I’m a fan of Claude Criquielion and, perhaps more so, a fan of the bikes he rode while at Splendor and Hitachi. Of those bikes, my absolute favorites are the Rossin Ghibli and SLX frames he rode in 1987 for the Hitachi-Marc-Rossin team.
If you’ve read any of this blog, you know I’ve been wanting one of those Rossins for more than 30 years—since 1987.
My friend David Verbeken owns one of Claudy’s 1987 Hitachi bikes. Because it’s an SLX bike rather than a Ghibli, David believes it was one of the bikes Criquielion got just before the Tour de France and used through the end of the season. He makes a good argument and I have no reason to doubt his theory.
Last spring, I met David at his home in Belgium and he let me “ride” the bike around his driveway. It was a minor religious experience for me. I was thrilled with the opportunity to look over the bike and check out the details.
David is emphatic that he will never sell the bike and I figured the chances of another one of Claudy’s Rossin bikes coming on the market were slim to none. Still, I hoped maybe, one day, one of Claude’s teammate’s Rossins might come up for sale.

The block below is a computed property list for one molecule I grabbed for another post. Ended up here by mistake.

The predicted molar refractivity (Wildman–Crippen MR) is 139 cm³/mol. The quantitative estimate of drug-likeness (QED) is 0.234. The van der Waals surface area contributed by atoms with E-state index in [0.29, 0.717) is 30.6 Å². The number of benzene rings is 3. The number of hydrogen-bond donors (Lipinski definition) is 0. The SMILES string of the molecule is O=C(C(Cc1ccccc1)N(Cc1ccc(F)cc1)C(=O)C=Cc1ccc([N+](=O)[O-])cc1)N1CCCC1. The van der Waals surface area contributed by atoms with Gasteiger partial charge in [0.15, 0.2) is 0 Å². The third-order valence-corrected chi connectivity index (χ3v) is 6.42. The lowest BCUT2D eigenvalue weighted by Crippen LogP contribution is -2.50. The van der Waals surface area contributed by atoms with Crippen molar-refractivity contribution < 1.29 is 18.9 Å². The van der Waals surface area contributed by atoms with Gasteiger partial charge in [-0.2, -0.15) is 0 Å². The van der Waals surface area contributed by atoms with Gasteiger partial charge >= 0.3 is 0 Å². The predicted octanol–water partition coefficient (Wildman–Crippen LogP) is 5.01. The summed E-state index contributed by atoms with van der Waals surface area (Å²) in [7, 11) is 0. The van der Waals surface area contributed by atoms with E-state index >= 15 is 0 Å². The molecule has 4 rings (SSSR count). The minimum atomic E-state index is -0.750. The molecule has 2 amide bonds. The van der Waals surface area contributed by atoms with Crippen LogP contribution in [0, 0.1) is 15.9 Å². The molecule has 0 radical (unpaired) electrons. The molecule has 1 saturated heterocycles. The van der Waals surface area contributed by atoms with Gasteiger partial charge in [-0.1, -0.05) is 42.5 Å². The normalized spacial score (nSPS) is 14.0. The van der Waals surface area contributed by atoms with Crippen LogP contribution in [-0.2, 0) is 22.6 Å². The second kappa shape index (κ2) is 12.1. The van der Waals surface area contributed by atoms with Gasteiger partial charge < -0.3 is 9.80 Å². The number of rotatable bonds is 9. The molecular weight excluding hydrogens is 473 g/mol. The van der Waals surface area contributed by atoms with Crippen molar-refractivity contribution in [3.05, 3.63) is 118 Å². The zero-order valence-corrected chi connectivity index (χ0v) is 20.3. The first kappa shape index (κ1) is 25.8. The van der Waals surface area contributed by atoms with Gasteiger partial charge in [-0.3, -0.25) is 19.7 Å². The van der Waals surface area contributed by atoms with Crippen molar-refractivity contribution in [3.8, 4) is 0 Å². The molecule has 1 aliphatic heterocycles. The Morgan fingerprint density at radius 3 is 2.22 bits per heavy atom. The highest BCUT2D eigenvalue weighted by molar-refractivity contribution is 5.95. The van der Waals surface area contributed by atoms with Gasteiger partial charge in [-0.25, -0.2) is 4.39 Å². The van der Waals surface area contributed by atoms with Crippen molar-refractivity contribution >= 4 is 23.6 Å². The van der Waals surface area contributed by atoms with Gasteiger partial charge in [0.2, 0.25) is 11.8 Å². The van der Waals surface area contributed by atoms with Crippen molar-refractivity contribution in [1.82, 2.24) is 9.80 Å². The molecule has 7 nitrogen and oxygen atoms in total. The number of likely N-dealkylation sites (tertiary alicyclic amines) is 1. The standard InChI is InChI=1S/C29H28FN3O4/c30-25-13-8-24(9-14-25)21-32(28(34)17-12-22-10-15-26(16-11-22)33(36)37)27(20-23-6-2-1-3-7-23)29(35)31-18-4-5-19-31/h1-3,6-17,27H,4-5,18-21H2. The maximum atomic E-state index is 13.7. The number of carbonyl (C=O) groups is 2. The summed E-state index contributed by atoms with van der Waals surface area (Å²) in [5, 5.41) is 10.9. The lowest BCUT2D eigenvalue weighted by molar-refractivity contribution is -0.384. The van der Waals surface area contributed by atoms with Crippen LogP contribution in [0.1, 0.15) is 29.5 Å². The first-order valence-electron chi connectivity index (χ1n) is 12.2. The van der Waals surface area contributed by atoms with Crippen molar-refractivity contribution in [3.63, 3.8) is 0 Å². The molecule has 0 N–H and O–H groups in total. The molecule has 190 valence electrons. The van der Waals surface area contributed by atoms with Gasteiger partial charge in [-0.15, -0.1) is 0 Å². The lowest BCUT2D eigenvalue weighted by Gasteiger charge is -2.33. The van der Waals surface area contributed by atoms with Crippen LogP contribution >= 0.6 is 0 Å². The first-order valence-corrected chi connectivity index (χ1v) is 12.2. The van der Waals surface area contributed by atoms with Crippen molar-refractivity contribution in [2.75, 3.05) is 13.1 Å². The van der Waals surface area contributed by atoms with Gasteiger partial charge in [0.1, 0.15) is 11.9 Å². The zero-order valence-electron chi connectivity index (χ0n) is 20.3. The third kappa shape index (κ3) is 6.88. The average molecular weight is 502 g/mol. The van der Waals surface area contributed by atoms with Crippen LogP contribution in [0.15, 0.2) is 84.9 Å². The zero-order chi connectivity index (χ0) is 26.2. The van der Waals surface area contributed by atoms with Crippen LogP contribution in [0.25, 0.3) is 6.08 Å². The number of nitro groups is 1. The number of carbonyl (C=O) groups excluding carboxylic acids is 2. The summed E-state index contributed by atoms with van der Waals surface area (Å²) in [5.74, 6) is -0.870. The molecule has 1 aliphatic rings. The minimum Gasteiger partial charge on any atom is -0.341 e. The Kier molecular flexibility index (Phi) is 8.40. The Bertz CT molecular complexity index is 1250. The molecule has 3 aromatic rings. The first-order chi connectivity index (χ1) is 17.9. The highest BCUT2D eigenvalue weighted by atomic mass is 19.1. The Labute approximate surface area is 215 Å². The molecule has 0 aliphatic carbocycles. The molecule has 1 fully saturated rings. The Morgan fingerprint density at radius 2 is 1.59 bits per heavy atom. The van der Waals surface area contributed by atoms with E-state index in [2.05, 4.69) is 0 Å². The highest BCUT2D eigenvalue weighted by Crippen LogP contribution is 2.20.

At the end of 2019, I was able to sell off some of the last of my most valuable BMX stuff. It netted me a nice little cache. I thought I might use some or all of it for a new bike. Something really special.
Earlier in the year I had let it be known on FaceBook that I wanted to buy one of three frames or bikes—a mid-1970s Gios Super Record, a mid-1970s Flandria or a 1980s Splendor. To my complete surprise, I managed to acquire a Flandria, although it’s earlier than I hoped, and a 1986 Splendor team frame used by Etienne De Wilde.
Since the Gios remained elusive, I thought I might start another search for one of those. I have a special Gios Record and 1979 Super Record, but my fave of all the blue bikes are the Super Records used by the Brooklyn Team in the mid-1970s. For whatever reason, I can’t seem to get my hands on one.